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Investing in the United States

Is the US Ready for FDI from China?

Edited by Karl P. Sauvant

This essential book analyzes the regulatory and operational challenges that foreign direct investors face in the United States, as well as the ways in which these challenges can be overcome.
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Chapter 2: Modes of Entry by Chinese Firms in the United States: Economic and Political Issues

Steven Globerman and Daniel Shapiro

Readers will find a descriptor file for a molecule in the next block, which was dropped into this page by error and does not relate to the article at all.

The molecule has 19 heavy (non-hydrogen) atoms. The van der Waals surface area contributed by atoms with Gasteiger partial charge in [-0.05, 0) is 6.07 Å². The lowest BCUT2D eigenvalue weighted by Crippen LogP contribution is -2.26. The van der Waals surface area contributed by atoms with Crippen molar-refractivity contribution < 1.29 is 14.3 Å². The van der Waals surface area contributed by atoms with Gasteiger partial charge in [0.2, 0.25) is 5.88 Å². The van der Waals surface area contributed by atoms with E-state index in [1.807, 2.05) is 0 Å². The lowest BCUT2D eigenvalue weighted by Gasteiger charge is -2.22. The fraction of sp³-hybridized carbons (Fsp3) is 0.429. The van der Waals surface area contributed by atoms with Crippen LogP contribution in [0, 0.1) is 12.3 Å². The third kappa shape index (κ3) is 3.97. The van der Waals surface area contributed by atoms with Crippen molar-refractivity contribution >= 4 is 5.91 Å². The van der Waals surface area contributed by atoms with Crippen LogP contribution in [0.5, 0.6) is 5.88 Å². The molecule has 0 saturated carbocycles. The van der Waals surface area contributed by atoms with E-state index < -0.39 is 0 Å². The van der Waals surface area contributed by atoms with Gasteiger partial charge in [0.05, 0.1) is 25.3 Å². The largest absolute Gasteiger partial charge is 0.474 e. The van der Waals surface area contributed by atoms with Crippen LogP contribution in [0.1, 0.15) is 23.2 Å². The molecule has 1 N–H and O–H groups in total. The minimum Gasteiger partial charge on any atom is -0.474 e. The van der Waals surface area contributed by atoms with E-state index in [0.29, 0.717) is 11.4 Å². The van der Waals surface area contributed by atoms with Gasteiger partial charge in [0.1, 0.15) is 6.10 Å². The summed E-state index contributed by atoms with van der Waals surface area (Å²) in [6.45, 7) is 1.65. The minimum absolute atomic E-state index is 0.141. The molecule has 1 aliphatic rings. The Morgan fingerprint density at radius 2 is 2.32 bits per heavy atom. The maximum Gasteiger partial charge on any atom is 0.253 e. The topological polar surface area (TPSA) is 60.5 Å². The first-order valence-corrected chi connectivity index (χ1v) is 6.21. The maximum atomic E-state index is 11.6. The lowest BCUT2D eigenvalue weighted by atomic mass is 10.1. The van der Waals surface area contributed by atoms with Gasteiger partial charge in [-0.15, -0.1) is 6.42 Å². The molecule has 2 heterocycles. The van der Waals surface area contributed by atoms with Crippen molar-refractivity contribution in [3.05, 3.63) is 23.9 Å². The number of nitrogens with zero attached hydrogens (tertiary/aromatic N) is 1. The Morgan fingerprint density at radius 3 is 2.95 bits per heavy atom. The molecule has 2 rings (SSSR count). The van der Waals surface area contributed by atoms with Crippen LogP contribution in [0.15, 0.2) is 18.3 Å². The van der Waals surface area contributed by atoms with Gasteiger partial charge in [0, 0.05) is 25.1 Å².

Steven Globerman and Daniel Shapiro* INTRODUCTION The purpose of this chapter is to discuss and assess both the strategic and political environments surrounding inward investment in the United States by investors based in China and, tangentially, other emerging markets. In particular we focus on the differences between foreign greenfield entry, and entry by acquisition, and we do so from two different perspectives. First, we consider whether there is any reason for Chinese investors to favor greenfield investments over other modes of expansion in the United States. At the same time we evaluate whether US authorities should be more or less concerned about greenfield investments made by Chinese investors compared to acquisitions of US companies by those investors. Of course, these two perspectives are linked. In choosing an entry mode, firms must account for the possible political opposition that such entry may create. In essence, such political costs are part of the “liability of foreignness” discussed in Chapter 5 by Eden and Miller. These costs may not only alter the choice between greenfield entry and entry by acquisition, but may also alter the choice between full ownership (control) and partial ownership (control). Thus, we also consider the possibility of hybrid entry modes that do not involve full ownership or control. In fact it is now clear that the vast majority of global foreign direct investment (FDI) flows now occurs via mergers and acquisitions (Globerman and Shapiro 2005; UNCTAD 2008). However, Chinese outward FDI has historically concentrated on greenfield and joint venture...

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